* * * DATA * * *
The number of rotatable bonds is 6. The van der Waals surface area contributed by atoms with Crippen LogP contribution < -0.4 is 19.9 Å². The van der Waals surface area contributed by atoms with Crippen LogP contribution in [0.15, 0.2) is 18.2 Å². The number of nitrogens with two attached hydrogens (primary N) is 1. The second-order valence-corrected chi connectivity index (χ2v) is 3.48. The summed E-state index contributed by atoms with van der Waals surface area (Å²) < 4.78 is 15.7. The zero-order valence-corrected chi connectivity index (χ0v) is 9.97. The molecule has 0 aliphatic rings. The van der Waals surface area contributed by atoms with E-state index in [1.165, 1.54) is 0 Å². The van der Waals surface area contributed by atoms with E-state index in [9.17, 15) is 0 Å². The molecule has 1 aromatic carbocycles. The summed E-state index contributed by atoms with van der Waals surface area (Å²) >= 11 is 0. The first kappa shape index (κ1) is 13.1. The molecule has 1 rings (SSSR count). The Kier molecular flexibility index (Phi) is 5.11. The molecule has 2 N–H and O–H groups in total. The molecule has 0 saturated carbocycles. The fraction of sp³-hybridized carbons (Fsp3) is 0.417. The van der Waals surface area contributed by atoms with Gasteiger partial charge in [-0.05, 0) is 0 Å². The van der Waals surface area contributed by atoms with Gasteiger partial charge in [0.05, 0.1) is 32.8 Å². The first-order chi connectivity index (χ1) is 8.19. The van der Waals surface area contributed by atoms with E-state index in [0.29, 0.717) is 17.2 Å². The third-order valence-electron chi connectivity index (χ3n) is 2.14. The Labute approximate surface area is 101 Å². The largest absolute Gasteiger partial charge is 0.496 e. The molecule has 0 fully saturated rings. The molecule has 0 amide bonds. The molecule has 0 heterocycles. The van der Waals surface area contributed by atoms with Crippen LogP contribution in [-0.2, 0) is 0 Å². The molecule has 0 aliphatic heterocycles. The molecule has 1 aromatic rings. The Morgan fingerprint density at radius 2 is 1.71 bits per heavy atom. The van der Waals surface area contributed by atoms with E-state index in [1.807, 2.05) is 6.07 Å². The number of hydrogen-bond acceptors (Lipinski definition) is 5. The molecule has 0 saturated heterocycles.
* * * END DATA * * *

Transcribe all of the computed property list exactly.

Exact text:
The number of rotatable bonds is 6. The van der Waals surface area contributed by atoms with Crippen LogP contribution < -0.4 is 19.9 Å². The van der Waals surface area contributed by atoms with Crippen LogP contribution in [0.15, 0.2) is 18.2 Å². The number of nitrogens with two attached hydrogens (primary N) is 1. The second-order valence-corrected chi connectivity index (χ2v) is 3.48. The summed E-state index contributed by atoms with van der Waals surface area (Å²) < 4.78 is 15.7. The zero-order valence-corrected chi connectivity index (χ0v) is 9.97. The molecule has 0 aliphatic rings. The van der Waals surface area contributed by atoms with E-state index in [1.165, 1.54) is 0 Å². The van der Waals surface area contributed by atoms with E-state index in [9.17, 15) is 0 Å². The molecule has 1 aromatic carbocycles. The summed E-state index contributed by atoms with van der Waals surface area (Å²) >= 11 is 0. The first kappa shape index (κ1) is 13.1. The molecule has 1 rings (SSSR count). The Kier molecular flexibility index (Phi) is 5.11. The molecule has 2 N–H and O–H groups in total. The molecule has 0 saturated carbocycles. The fraction of sp³-hybridized carbons (Fsp3) is 0.417. The van der Waals surface area contributed by atoms with Gasteiger partial charge in [-0.05, 0) is 0 Å². The van der Waals surface area contributed by atoms with Gasteiger partial charge in [0.05, 0.1) is 32.8 Å². The first-order chi connectivity index (χ1) is 8.19. The van der Waals surface area contributed by atoms with E-state index in [0.29, 0.717) is 17.2 Å². The third-order valence-electron chi connectivity index (χ3n) is 2.14. The Labute approximate surface area is 101 Å². The largest absolute Gasteiger partial charge is 0.496 e. The molecule has 0 fully saturated rings. The molecule has 0 amide bonds. The molecule has 0 heterocycles. The van der Waals surface area contributed by atoms with Crippen LogP contribution in [-0.2, 0) is 0 Å². The molecule has 0 aliphatic heterocycles. The molecule has 1 aromatic rings. The Morgan fingerprint density at radius 2 is 1.71 bits per heavy atom. The van der Waals surface area contributed by atoms with E-state index in [1.807, 2.05) is 6.07 Å². The number of hydrogen-bond acceptors (Lipinski definition) is 5. The molecule has 0 saturated heterocycles.